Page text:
NOTE: IPv6 addresses for hosts defined by MX records may be
     informed in additional information section of DNS queries' result
     as well as IPv4 addresses.  If there is no additional address
     information for the MX hosts, separate queries for A or AAAA
     records should be sent.  There is no way to query A and AAAA
     records at once in current DNS implementation.

(5)  If there is no A and no AAAA record present, try the next MX record
     (go to step (3)).  Note that the next MX record could have the same
     preference.

     NOTE: If one or more address records are found, an implementation
     may sort addresses based on the implementation's preference of A or
     AAAA records.  To encourage the transition from IPv4 SMTP to IPv6
     SMTP, AAAA records should take precedence.  The sorting may only
     reorder addresses from MX records of the same preference.  RFC2881
     section 5 paragraph 4 suggests randomization of destination
     addresses.  Randomization should only happen among A records, and


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     among AAAA records (do not mix A and AAAA records).

(6)  For each of the addresses, loop over steps (7) to (9).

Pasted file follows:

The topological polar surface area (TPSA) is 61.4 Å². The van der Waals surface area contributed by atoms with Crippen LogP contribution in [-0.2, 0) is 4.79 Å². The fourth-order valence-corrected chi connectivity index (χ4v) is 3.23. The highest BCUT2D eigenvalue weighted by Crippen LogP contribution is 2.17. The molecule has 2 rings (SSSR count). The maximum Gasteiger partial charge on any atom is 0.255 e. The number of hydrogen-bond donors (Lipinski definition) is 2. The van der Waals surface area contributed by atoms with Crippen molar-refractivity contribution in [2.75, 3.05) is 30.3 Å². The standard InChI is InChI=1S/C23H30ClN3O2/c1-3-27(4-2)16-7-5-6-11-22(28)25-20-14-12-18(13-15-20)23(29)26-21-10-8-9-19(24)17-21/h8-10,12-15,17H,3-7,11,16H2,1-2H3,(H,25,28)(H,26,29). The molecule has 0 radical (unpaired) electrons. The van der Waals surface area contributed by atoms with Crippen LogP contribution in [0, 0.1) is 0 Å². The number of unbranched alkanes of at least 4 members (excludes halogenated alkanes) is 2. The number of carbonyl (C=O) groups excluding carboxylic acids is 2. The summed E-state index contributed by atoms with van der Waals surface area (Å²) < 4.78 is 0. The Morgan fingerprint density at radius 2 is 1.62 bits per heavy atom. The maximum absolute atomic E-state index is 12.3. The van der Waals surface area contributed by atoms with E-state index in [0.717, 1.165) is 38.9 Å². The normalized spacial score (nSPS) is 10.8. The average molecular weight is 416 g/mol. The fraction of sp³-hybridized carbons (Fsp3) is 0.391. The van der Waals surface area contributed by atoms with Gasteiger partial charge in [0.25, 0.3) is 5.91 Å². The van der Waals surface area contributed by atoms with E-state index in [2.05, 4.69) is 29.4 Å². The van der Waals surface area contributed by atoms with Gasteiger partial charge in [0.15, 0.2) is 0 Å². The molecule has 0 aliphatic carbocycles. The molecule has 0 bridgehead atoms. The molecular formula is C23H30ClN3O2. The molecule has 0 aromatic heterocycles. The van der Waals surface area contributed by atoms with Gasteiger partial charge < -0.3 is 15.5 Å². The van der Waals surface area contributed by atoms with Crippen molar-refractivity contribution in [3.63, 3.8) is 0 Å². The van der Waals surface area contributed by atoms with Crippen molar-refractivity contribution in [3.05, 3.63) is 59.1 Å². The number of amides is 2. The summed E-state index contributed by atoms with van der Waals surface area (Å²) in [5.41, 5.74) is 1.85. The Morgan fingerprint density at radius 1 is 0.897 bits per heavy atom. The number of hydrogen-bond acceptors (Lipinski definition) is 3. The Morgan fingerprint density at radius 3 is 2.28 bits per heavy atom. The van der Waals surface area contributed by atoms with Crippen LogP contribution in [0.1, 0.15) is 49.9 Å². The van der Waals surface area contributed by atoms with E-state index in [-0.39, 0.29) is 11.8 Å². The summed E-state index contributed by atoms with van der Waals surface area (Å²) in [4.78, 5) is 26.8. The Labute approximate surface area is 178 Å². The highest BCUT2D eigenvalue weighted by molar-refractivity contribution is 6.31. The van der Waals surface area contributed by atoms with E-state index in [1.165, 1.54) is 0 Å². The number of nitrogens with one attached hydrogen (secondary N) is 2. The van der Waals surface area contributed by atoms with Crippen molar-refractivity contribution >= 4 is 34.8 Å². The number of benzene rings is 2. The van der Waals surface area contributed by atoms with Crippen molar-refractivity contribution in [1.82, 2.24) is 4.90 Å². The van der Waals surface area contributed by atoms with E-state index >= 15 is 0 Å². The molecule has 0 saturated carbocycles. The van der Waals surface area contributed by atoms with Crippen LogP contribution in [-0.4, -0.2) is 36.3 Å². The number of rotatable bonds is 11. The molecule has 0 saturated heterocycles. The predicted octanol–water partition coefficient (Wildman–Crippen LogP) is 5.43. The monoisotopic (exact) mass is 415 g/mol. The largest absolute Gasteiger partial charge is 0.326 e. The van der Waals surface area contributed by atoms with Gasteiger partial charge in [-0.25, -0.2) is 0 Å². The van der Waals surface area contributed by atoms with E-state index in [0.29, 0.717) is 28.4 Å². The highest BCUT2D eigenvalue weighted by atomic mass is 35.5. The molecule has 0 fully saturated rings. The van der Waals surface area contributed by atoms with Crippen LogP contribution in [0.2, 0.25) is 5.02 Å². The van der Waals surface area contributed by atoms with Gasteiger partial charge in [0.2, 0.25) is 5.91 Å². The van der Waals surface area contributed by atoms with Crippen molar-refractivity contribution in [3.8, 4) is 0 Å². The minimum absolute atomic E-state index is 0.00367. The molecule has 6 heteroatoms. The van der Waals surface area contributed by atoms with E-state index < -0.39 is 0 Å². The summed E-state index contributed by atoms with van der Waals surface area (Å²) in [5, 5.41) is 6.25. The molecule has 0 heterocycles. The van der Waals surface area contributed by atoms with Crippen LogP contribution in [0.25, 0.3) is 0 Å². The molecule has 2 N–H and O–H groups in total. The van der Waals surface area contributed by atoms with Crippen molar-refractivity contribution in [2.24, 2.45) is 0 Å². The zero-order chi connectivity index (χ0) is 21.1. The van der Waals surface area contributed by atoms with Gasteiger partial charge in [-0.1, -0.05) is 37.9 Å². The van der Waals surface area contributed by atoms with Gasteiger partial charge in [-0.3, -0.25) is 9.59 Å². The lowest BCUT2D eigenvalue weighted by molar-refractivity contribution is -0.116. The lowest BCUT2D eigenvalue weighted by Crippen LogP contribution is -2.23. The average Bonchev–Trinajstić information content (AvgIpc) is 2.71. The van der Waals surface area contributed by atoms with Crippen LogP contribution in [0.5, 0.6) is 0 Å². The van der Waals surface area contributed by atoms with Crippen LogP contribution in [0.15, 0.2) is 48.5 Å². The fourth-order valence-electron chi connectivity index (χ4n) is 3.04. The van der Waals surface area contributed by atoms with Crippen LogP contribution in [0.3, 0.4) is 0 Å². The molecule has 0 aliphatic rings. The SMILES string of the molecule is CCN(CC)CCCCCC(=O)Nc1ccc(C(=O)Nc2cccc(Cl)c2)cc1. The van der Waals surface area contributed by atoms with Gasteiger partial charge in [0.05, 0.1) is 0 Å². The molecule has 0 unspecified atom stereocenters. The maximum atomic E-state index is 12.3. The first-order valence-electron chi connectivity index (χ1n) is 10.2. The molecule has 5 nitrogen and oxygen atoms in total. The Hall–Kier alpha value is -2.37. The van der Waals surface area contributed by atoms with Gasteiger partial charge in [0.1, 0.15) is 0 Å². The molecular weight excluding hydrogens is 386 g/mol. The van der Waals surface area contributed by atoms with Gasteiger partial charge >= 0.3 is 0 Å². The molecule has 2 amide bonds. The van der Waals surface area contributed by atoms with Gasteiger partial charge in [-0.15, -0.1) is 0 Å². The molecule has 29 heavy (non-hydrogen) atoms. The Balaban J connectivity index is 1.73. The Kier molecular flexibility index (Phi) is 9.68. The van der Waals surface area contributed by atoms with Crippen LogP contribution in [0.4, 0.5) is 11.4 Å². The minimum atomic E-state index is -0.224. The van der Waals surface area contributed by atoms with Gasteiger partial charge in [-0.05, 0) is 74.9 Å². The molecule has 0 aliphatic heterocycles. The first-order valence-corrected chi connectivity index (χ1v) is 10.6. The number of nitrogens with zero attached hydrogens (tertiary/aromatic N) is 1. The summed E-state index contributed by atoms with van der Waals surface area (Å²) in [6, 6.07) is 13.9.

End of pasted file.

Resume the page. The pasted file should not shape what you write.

(7)  Try to make a TCP connection to the destination's SMTP port (25).
     The client needs to follow timeouts documented in RFC2821 section 
     4.5.3.2.  If successful, go to step (9).

(8)  If unsuccessful and there is another available address, try the
     next available address.  Go to step (7).  If all addresses are not
     reachable and if a list of MX records is being traversed, try the
     next MX record (go to step (3)).  If there is no list of MX
     records, or if the end of the list of MX records has been reached,
     raise a temporary email delivery failure.  Finish.

(9)  Attempt to deliver the e-mail over the connection established, as
     specified in RFC2821 [Klensin, 2001] .  If a transient failure
     condition reported, try the next MX record (go to step (3)).  If an
     error condition reported, raise a permanent email delivery error,
     and further MX records are not tried.  Finish.  If successful, SMTP
     delivery has succeeded.  Finish.


4.  MX Configuration in the Recipient Domain